Resolving to Fight for What Really Matters: (Reflections on North America After 8 Months Abroad)

There was a wave of relief and strange comfort in being back on familiar ground as I arrived at the airport in Miami Thursday. Oh wonder -- around me everywhere, people speaking in my native tongue!

Sunset MIA

Settling into the plane to Los Angeles in Miami, I was struck by a familar sense in this group -- almost like being with a big family! Feeling comfort in a group of unknown people with whom I have a foundation of shared cultural experience and nationality. That was an odd experience!

Now I am at my sister's lovely home in the San Fernando Valley, a suburban refuge, and a province of Los Angeles where I lived from age 5--17. It's a lovely summer day, and I'm reflecting on my experiences of the last eight months with a new perspective, and newfound respect for the journey.

It's odd to be in such a restricted environment -- surrounded by concrete and clean, wide open roads (no tropical paradise to fall into when the concerns of life crowd my head!). It's a totally different framework to live in, and I struggle to situate myself in it.

Here, life seems to exert a mundane everyday quality, driven as it seems by 'First World Problems.' The greatest comfort is the lovely backyard I sit in now as I type, surrounded by flowers and native plants with the smells of the Southern California desert that I love.

These first days are essential, as there's a different perspective I bring from a different world. A perspective which has yet to become drowned in the conditioning of this life and culture I grew up in. I hope to maintain this clarity of perspective, but it's going to take a lot of work.

I see the opportunity here to really make a difference in a grounded, tangible way, bringing what I have learned into the realities of the cultural framework in which so many of us live -- a framework that seems to be prevalent and spreading through most of the modern world. 

These are some of my first impressions and reflections on North America and this great behemoth of modern culture and values. Through the light of the work we are doing this week in the Fire of Love -- re-examining and reflecting on what REALLY matters to us -- I found a thread of sanity to hold on to.

Firstly, there's a vibe of affluence here that's sorely lacking in the lost tropical paradises I've been living in for the last eight months in Central America. So many people here have more money, more power and more freedom. The difference is shockingly noticeable. I've enjoyed the newness of experiencing that in a visceral way -- I can feel it in my bones and in the people around me.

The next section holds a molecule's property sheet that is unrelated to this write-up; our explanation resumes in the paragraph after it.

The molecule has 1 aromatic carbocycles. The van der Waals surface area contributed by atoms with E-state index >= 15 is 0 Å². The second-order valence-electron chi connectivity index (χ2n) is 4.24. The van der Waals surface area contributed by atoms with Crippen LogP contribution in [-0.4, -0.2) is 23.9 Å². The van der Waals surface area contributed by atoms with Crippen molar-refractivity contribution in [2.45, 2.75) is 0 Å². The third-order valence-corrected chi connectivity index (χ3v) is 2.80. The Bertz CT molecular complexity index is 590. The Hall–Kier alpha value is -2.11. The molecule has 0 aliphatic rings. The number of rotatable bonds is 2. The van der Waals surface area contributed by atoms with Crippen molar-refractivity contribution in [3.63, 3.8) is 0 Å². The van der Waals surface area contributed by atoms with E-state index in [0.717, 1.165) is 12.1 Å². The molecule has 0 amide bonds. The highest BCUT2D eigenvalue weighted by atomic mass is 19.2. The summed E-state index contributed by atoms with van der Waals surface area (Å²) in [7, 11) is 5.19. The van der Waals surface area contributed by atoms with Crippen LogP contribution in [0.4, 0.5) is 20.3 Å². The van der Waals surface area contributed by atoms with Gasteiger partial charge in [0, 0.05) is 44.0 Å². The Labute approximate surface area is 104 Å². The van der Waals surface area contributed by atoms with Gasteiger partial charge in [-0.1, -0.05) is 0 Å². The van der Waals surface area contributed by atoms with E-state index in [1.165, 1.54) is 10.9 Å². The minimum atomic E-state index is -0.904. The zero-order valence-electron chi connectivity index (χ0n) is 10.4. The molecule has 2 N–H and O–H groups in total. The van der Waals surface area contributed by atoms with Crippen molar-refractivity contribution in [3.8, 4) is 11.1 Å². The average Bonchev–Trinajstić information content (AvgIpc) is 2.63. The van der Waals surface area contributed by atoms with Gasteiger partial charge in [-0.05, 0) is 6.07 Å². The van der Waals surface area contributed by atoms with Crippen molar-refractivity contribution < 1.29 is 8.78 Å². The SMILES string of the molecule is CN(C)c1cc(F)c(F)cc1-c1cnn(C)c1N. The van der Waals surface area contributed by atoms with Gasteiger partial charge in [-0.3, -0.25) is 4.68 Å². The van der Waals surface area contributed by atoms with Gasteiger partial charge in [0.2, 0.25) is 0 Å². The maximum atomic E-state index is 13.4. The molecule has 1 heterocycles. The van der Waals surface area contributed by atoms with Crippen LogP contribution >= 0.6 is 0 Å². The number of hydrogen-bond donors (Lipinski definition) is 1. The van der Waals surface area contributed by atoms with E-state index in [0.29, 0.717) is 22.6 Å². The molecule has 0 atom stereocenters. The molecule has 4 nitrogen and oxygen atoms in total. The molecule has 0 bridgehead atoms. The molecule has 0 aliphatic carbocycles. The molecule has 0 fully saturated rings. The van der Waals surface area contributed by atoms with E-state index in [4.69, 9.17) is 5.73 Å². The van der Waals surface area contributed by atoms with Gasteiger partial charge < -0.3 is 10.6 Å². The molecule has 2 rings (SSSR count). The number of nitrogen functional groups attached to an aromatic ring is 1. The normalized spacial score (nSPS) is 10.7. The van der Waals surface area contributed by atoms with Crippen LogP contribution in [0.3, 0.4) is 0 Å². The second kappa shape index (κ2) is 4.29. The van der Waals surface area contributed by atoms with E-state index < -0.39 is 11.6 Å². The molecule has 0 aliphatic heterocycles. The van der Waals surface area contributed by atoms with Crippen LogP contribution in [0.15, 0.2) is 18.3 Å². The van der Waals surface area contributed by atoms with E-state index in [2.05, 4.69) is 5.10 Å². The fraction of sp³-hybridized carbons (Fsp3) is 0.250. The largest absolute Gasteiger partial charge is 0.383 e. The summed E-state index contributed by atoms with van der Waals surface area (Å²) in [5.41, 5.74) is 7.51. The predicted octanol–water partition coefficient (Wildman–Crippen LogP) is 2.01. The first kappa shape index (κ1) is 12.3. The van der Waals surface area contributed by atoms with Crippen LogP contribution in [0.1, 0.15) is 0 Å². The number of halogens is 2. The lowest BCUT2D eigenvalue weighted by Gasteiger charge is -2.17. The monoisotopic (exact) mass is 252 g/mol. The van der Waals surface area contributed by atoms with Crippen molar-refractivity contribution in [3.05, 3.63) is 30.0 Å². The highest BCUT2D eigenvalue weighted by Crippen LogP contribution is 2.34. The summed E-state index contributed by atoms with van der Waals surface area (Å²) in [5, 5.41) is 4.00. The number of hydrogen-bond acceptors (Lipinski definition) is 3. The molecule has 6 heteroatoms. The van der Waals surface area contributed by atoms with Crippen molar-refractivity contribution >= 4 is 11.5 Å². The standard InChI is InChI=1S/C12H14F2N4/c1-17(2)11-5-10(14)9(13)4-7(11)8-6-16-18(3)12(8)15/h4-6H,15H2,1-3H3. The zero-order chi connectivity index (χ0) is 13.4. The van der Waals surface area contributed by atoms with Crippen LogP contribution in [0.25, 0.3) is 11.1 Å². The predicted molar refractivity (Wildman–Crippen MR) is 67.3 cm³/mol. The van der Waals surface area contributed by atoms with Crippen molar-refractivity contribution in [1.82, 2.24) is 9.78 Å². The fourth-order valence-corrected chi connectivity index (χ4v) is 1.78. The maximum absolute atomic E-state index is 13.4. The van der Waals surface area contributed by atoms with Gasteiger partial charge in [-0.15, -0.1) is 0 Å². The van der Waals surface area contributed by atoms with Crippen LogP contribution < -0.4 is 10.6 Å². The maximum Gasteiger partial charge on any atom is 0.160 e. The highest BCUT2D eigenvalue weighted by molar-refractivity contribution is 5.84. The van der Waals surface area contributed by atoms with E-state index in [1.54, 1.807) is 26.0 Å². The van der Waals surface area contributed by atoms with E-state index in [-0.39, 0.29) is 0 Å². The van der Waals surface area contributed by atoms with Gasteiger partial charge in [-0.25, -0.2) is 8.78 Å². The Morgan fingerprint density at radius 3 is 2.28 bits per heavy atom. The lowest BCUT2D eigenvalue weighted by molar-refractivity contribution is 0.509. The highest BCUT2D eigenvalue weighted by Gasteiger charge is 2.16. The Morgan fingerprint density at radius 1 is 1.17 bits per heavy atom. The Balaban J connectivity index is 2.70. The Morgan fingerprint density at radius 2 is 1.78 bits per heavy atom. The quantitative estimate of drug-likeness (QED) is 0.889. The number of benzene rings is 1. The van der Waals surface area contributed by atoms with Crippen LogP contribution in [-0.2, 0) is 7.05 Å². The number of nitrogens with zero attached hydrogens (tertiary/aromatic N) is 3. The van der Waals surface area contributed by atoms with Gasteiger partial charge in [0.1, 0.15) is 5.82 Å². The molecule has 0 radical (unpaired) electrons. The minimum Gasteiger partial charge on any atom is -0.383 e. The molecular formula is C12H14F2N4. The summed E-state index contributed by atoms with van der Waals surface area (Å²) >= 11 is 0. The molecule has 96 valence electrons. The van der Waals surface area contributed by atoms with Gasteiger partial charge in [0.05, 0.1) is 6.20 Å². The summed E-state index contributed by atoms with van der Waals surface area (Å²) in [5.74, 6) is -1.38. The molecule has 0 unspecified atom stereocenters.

At the same time, the overwhelming outcome is mindless consumerism in markets dominated by aggressive mediocrity. This also struck me upon arriving at the Miami airport, and making my way through customs and the connecting flight. Junk food, mass processed consumer-driven goods and the commodification of the most precious resources of our world.

People have become blind to what really matters. They have become purveyors and consumers of what is essentially aggressive mediocrity.

In this is an innate sense of poverty -- the sense of not ever having enough -- the need to fill the vacancy we feel in our spirits. This is the emptiness in blind consumption -- not unlike the vague disassociated feeling after watching too much TV -- the need to validate yourself and feel anything. It's this essential emptiness or disconnect with our truth that drives the mindless aggressive consumerism and mediocrity -- leading to the destruction of ourselves, our bodies, our children and our world. It's a mindset of scarcity.

I woke up this morning after processing all this, and came to a new resolve in my self: The calling to fight harder to defend and uphold the values that really matter to me, and the things that really matter for our modern society.

I see the pain of this way of life, and I see the suffering it causes in the people within our cultures, and in the larger world. I see also the negative impact it leaves on life itself, and the earth as well.

So, these are the values that really matter -- the principles and the living conditions I'm fighting for:

  1. A clear and present mind rooted in the truth of who we are;
  2. A life that's dominated by love over the quest for property, prestige and wealth;
  3. A foundation of generosity over greed;
  4. The freedom to live our lives in alignment with the highest values we envision for ourselves and the world;
  5. A life that's filled with recognition of the abundance of all that we have vs. obsessing over what we don't have;
  6. The fundamental groundedness in nature -- in the beauty and wisdom, the abundance and flow of the earth;
  7. A clean earth, clean environment, and clean water for all humans and all life;
  8. Simplified, minimized consumption -- focused on sustainability;
  9. A Life driven by happiness, joy and celebration of the gifts that we have.

The love that we share through these values and principles -- the love that we bring to those we love and all the people in the world -- it elevates us all up.

In elevating each other, we elevate ourselves, and in elevating ourselves we elevate the greater world too.

Those are the core values, principles and conditions I'm living for, and I feel more than ever the urgency to stand up and into these values for the sake of protecting and nurturing the life and the planet that we love.

What are the values and principles you hold dearest -- those that you live for, and those you would give up everything for? Feel free to answer in the comments, or just sit and reflect, and see what comes...

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The JourneySatya Colombo